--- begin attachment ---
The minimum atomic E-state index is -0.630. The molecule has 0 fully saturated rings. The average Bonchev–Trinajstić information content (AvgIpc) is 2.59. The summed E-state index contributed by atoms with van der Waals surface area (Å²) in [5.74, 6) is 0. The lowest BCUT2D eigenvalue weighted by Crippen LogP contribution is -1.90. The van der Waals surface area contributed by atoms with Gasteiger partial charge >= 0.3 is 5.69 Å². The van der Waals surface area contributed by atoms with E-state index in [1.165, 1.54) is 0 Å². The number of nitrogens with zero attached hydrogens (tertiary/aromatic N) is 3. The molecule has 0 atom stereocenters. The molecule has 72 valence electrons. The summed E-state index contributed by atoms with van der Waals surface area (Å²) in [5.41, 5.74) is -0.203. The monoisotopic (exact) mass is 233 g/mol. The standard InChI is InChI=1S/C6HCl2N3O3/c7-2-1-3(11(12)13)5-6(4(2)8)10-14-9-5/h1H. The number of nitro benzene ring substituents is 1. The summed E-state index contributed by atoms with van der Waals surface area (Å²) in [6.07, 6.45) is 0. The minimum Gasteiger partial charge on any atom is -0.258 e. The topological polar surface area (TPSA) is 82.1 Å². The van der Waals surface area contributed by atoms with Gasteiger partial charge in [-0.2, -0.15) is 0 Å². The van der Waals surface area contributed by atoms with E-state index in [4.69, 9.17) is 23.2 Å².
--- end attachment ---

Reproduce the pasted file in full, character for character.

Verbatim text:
The minimum atomic E-state index is -0.630. The molecule has 0 fully saturated rings. The average Bonchev–Trinajstić information content (AvgIpc) is 2.59. The summed E-state index contributed by atoms with van der Waals surface area (Å²) in [5.74, 6) is 0. The lowest BCUT2D eigenvalue weighted by Crippen LogP contribution is -1.90. The van der Waals surface area contributed by atoms with Gasteiger partial charge >= 0.3 is 5.69 Å². The van der Waals surface area contributed by atoms with E-state index in [1.165, 1.54) is 0 Å². The number of nitrogens with zero attached hydrogens (tertiary/aromatic N) is 3. The molecule has 0 atom stereocenters. The molecule has 72 valence electrons. The summed E-state index contributed by atoms with van der Waals surface area (Å²) in [5.41, 5.74) is -0.203. The monoisotopic (exact) mass is 233 g/mol. The standard InChI is InChI=1S/C6HCl2N3O3/c7-2-1-3(11(12)13)5-6(4(2)8)10-14-9-5/h1H. The number of nitro benzene ring substituents is 1. The summed E-state index contributed by atoms with van der Waals surface area (Å²) in [6.07, 6.45) is 0. The minimum Gasteiger partial charge on any atom is -0.258 e. The topological polar surface area (TPSA) is 82.1 Å². The van der Waals surface area contributed by atoms with Gasteiger partial charge in [-0.2, -0.15) is 0 Å². The van der Waals surface area contributed by atoms with E-state index in [4.69, 9.17) is 23.2 Å².